Despite Kennedy's disclaimer that the Texas decision was not about same-sex marriage, the opinion had an immediate and profound effect on the debate over the issue. Within five months, the Massachusetts Supreme Judicial Court declared that same-sex couples in the state enjoyed a fundamental right to marry under the Massachusetts Constitution. It thus became the first state in the US to establish a state-based constitutional right to same-sex marriage.
The first and most frequently cited case in the Massachusetts decision: Lawrence v. Texas. In the years since, eight other states and the District of Columbia have recognized same-sex marriages. At the same time 30 states passed constitutional amendments defining marriage as a union between one man and one woman. Eight other states adopted statutes enforcing the same traditional definition.
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To prevail at the high court, supporters of California's Prop. 8 and DOMA must be able to offer a persuasive justification for treating gay and lesbian couples differently from heterosexual couples.
Because of the Lawrence decision, they can't argue that society views homosexual conduct as immoral. That argument is off the table.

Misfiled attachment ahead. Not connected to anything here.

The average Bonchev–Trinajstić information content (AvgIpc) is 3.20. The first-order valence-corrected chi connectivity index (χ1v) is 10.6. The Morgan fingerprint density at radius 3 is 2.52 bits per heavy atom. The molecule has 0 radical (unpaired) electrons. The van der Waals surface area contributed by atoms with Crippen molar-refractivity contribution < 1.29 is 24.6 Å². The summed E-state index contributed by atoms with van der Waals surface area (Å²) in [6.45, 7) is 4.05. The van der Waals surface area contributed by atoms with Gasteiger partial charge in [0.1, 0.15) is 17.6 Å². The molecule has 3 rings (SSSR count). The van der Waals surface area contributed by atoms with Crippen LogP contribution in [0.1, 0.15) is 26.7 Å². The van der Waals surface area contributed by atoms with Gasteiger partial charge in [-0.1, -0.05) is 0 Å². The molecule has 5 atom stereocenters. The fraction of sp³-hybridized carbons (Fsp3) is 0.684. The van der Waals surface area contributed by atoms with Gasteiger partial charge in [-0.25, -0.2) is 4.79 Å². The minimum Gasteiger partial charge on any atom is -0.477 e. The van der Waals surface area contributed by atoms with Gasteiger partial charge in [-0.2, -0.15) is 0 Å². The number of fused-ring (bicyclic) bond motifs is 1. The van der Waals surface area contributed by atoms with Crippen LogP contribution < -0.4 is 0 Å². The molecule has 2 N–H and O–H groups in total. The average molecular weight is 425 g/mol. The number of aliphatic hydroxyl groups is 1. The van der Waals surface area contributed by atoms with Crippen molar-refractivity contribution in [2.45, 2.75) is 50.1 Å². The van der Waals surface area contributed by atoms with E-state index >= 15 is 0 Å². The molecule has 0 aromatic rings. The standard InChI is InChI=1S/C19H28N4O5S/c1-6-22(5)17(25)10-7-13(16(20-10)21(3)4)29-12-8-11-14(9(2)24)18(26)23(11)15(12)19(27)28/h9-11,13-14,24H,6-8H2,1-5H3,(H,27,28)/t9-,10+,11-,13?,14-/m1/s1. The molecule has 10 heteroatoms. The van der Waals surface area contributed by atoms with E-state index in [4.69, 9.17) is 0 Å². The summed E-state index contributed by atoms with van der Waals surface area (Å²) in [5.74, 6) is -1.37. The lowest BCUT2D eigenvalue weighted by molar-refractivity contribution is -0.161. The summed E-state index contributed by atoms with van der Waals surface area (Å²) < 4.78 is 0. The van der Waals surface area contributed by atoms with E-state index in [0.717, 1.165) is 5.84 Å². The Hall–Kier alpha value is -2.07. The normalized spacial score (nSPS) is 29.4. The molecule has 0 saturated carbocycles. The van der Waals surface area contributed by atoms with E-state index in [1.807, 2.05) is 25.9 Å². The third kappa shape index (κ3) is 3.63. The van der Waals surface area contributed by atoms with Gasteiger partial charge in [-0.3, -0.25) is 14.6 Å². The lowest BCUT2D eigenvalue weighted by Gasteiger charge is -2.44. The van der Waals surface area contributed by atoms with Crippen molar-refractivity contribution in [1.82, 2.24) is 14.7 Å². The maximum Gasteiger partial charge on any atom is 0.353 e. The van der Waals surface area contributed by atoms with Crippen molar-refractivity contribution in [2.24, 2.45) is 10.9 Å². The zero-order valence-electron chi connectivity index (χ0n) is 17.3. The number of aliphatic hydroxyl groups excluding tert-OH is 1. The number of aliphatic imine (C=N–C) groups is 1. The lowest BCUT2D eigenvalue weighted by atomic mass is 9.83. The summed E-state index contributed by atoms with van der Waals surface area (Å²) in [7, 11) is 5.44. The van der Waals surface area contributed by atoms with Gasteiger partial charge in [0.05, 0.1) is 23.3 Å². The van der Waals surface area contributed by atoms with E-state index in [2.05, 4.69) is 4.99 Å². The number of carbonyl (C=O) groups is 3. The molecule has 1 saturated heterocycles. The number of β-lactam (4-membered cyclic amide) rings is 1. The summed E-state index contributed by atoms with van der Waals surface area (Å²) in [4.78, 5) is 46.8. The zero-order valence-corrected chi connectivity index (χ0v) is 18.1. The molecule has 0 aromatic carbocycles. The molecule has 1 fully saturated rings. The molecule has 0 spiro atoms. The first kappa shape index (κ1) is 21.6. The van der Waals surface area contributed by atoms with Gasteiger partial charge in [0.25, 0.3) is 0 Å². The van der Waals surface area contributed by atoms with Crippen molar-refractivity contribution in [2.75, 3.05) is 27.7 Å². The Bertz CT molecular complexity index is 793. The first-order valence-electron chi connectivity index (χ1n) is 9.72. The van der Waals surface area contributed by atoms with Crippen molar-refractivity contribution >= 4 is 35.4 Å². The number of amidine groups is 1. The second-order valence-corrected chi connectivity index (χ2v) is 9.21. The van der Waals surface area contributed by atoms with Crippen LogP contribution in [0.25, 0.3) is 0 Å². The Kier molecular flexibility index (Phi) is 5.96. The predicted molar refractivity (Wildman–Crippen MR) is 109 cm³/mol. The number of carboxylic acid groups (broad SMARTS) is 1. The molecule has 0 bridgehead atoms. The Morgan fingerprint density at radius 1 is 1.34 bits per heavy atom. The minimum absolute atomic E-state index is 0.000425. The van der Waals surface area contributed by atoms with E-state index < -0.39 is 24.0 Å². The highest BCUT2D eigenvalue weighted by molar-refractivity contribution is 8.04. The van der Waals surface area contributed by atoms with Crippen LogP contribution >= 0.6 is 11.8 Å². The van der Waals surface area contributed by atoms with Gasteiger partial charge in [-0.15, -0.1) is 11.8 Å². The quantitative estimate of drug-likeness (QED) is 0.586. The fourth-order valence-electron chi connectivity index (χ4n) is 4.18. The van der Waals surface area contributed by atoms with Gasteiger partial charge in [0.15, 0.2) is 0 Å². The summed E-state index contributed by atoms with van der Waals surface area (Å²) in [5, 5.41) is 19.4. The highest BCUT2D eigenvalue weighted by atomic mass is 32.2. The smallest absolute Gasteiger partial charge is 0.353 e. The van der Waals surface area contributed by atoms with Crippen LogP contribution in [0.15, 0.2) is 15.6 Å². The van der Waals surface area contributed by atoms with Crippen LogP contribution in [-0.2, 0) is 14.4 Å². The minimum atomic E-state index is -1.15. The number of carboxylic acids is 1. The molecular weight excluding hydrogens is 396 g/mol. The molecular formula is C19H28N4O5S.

Instead, proponents of the traditional view of marriage argue that the government is entitled to grant preferential treatment to couples of the opposite sex to encourage what it considers the ideal arrangement for raising children: two biological parents in a stable home, providing male and female role models for their own children.
Traditional marriage sup-porters contend that the institution would be irrevocably eroded to the detriment of biological fathers and mothers – and children – if same-sex marriages are permitted. Such views are influenced by religious beliefs, biblical teachings, and people's own sense of morality.